Market Flourishes for Investing in Disaster Risk

BNY Mellon predicts catastrophe bond sector will reach $50 billion by 2018

House destroyed in Hurricane Sandy (Photo: AP) House destroyed in Hurricane Sandy (Photo: AP)

Catastrophe bonds are growing at their fastest pace in six years, and outstanding issues could reach $50 billion by 2018, up from their current $19 billion, according to BNY Mellon.

Cat bonds are risk-linked securities that transfer a specified set of risks associated with hurricanes or earthquakes from an insurer or a nation state to investors.

In a new report, BNY Mellon estimated that the total amount of insurance-linked securities, of which cat bonds are a subset, could reach $150 billion by the end of 2018.

Insurance-linked securities as an asset class will experience a compound annual growth rate of 25%, the report said. Cat bonds as a subset will grow by 20%, compared with 30% growth over the past nine years.

In a statement, BNY Mellon acknowledged that it acted as a trustee and paying agent, and collateral agent on cat bonds. Last year, it was trustee on 68% of all cat bonds.

Hedge funds and private equity initially dominated the cat bond investor base, according to the report. Now, more long-term investors such as pension funds are buying the products.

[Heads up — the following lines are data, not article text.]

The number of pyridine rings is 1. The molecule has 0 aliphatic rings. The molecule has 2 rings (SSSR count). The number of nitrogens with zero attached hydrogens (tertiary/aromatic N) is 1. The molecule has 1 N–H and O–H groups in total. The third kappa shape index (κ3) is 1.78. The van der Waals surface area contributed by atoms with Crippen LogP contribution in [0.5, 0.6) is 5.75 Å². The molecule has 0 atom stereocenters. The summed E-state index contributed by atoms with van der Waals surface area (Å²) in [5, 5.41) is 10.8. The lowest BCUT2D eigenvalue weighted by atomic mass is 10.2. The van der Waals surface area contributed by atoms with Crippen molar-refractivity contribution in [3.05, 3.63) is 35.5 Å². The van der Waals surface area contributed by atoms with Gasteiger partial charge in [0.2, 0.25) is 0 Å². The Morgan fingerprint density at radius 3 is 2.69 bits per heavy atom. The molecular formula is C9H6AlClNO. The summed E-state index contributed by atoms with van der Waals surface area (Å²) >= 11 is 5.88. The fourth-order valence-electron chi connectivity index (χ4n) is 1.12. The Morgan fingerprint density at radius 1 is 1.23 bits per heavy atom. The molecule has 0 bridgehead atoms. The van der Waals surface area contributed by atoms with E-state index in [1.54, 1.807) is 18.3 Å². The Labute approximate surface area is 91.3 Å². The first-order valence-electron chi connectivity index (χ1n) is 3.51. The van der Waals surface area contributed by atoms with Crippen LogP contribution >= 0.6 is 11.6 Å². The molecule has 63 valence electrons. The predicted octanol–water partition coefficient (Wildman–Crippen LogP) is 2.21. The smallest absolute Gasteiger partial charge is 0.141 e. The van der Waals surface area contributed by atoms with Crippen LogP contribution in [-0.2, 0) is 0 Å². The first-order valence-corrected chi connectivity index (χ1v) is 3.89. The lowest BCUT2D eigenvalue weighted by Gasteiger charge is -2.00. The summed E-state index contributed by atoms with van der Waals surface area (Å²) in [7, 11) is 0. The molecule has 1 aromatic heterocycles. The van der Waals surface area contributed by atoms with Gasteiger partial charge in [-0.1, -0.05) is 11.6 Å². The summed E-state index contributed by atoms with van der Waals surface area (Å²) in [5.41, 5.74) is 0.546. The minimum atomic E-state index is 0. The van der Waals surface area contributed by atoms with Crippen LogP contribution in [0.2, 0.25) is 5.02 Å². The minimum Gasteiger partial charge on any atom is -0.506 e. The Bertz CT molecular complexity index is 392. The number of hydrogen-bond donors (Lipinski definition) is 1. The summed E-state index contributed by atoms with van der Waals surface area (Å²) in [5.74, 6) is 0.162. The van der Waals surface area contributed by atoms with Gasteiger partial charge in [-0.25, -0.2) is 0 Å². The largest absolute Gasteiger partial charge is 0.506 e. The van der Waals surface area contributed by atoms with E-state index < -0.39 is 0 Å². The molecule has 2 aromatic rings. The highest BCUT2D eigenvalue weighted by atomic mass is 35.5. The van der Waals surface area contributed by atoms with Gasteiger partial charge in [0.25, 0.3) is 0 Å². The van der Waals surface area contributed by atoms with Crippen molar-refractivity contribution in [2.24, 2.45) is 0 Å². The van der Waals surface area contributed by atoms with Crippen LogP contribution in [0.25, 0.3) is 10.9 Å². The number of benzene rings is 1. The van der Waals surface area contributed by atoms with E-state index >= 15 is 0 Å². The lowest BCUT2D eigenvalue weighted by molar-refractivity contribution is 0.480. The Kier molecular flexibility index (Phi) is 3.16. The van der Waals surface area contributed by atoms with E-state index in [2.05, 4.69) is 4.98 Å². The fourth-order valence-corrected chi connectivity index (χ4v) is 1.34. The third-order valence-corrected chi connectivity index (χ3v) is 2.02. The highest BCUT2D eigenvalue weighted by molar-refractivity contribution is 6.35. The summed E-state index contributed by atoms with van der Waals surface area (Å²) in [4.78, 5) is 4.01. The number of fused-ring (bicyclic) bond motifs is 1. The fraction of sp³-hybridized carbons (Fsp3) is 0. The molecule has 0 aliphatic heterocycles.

“Investors are attracted by the high yields in the current low-interest rate environment,” Dean Fletcher, head of EMEA Corporate Trust at BNY Mellon, said in the statement.

“Cat bonds also offer investors a chance to diversify their portfolios because of the low correlation of risk between catastrophic events and broader financial markets.”

Natural catastrophes across the globe cost the insurance industry approximately $13 billion in the first half of this year, with overall economic losses estimated at some $45 billion.

As a result, the industry covered less than one third of natural catastrophes, leaving governments and society on the hook for $32 billion of rebuilding costs. Climate change and urbanization will likely exacerbate future losses from catastrophes.

“Insurers and the capital markets can help reduce the disaster gap by working together with big data to deploy new capital to cover new perils in new regions,” BNY Mellon’s international head of insurance Paul Traynor said in the statement. “This will reduce the cost of rebuilding for governments and provide a positive contribution to society.”

The report suggested that a combination of legacy and predictive big data models will produce more robust risk modeling for cat bonds. It said these models should include unstructured data, fast changing data and data generated from an increasing number of sensors, mobile devices and social media applications.

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